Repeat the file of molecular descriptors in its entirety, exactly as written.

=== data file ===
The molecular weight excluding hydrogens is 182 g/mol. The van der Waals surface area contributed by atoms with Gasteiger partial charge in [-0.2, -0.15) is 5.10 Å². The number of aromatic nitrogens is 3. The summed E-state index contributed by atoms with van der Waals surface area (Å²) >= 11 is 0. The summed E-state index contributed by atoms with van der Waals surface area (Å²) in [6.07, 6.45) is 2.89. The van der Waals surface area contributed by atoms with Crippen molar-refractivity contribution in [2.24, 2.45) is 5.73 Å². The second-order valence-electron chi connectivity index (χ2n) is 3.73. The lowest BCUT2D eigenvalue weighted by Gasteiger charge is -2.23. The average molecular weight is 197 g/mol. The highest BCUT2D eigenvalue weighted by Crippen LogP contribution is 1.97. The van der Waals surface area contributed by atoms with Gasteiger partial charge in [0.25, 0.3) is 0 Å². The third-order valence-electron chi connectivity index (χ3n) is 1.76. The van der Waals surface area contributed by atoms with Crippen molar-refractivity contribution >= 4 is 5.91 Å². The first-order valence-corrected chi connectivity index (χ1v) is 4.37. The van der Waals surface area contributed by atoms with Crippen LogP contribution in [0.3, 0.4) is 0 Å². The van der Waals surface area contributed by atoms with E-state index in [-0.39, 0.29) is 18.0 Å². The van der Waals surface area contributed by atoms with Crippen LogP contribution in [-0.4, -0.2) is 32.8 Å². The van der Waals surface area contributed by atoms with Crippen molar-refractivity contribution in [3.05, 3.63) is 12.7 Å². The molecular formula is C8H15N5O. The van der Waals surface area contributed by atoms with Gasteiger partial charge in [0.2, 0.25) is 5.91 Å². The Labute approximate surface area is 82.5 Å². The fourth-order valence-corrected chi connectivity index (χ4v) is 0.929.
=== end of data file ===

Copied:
The molecular weight excluding hydrogens is 182 g/mol. The van der Waals surface area contributed by atoms with Gasteiger partial charge in [-0.2, -0.15) is 5.10 Å². The number of aromatic nitrogens is 3. The summed E-state index contributed by atoms with van der Waals surface area (Å²) >= 11 is 0. The summed E-state index contributed by atoms with van der Waals surface area (Å²) in [6.07, 6.45) is 2.89. The van der Waals surface area contributed by atoms with Crippen molar-refractivity contribution in [2.24, 2.45) is 5.73 Å². The second-order valence-electron chi connectivity index (χ2n) is 3.73. The lowest BCUT2D eigenvalue weighted by Gasteiger charge is -2.23. The average molecular weight is 197 g/mol. The highest BCUT2D eigenvalue weighted by Crippen LogP contribution is 1.97. The van der Waals surface area contributed by atoms with Gasteiger partial charge in [0.25, 0.3) is 0 Å². The third-order valence-electron chi connectivity index (χ3n) is 1.76. The van der Waals surface area contributed by atoms with Crippen molar-refractivity contribution >= 4 is 5.91 Å². The first-order valence-corrected chi connectivity index (χ1v) is 4.37. The van der Waals surface area contributed by atoms with Crippen LogP contribution in [0.3, 0.4) is 0 Å². The van der Waals surface area contributed by atoms with E-state index in [-0.39, 0.29) is 18.0 Å². The van der Waals surface area contributed by atoms with Crippen LogP contribution in [-0.4, -0.2) is 32.8 Å². The van der Waals surface area contributed by atoms with Crippen molar-refractivity contribution in [3.05, 3.63) is 12.7 Å². The molecular formula is C8H15N5O. The van der Waals surface area contributed by atoms with Gasteiger partial charge in [0.2, 0.25) is 5.91 Å². The Labute approximate surface area is 82.5 Å². The fourth-order valence-corrected chi connectivity index (χ4v) is 0.929.